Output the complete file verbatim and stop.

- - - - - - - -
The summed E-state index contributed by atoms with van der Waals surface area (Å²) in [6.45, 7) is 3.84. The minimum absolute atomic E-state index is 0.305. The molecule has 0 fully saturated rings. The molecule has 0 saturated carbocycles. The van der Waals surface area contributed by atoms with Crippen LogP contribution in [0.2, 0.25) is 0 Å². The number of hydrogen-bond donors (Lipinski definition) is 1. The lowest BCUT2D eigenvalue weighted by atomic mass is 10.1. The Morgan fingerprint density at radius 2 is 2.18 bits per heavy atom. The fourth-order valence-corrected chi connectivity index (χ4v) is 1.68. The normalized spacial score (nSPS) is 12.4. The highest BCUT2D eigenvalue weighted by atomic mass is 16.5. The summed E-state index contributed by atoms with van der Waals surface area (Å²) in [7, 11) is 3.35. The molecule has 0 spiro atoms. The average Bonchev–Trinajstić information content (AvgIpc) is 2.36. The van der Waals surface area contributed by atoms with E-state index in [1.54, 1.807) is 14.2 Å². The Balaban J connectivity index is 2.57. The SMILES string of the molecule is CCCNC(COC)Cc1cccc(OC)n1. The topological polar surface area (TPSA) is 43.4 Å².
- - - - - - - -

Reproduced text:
The summed E-state index contributed by atoms with van der Waals surface area (Å²) in [6.45, 7) is 3.84. The minimum absolute atomic E-state index is 0.305. The molecule has 0 fully saturated rings. The molecule has 0 saturated carbocycles. The van der Waals surface area contributed by atoms with Crippen LogP contribution in [0.2, 0.25) is 0 Å². The number of hydrogen-bond donors (Lipinski definition) is 1. The lowest BCUT2D eigenvalue weighted by atomic mass is 10.1. The Morgan fingerprint density at radius 2 is 2.18 bits per heavy atom. The fourth-order valence-corrected chi connectivity index (χ4v) is 1.68. The normalized spacial score (nSPS) is 12.4. The highest BCUT2D eigenvalue weighted by atomic mass is 16.5. The summed E-state index contributed by atoms with van der Waals surface area (Å²) in [7, 11) is 3.35. The molecule has 0 spiro atoms. The average Bonchev–Trinajstić information content (AvgIpc) is 2.36. The van der Waals surface area contributed by atoms with E-state index in [1.54, 1.807) is 14.2 Å². The Balaban J connectivity index is 2.57. The SMILES string of the molecule is CCCNC(COC)Cc1cccc(OC)n1. The topological polar surface area (TPSA) is 43.4 Å².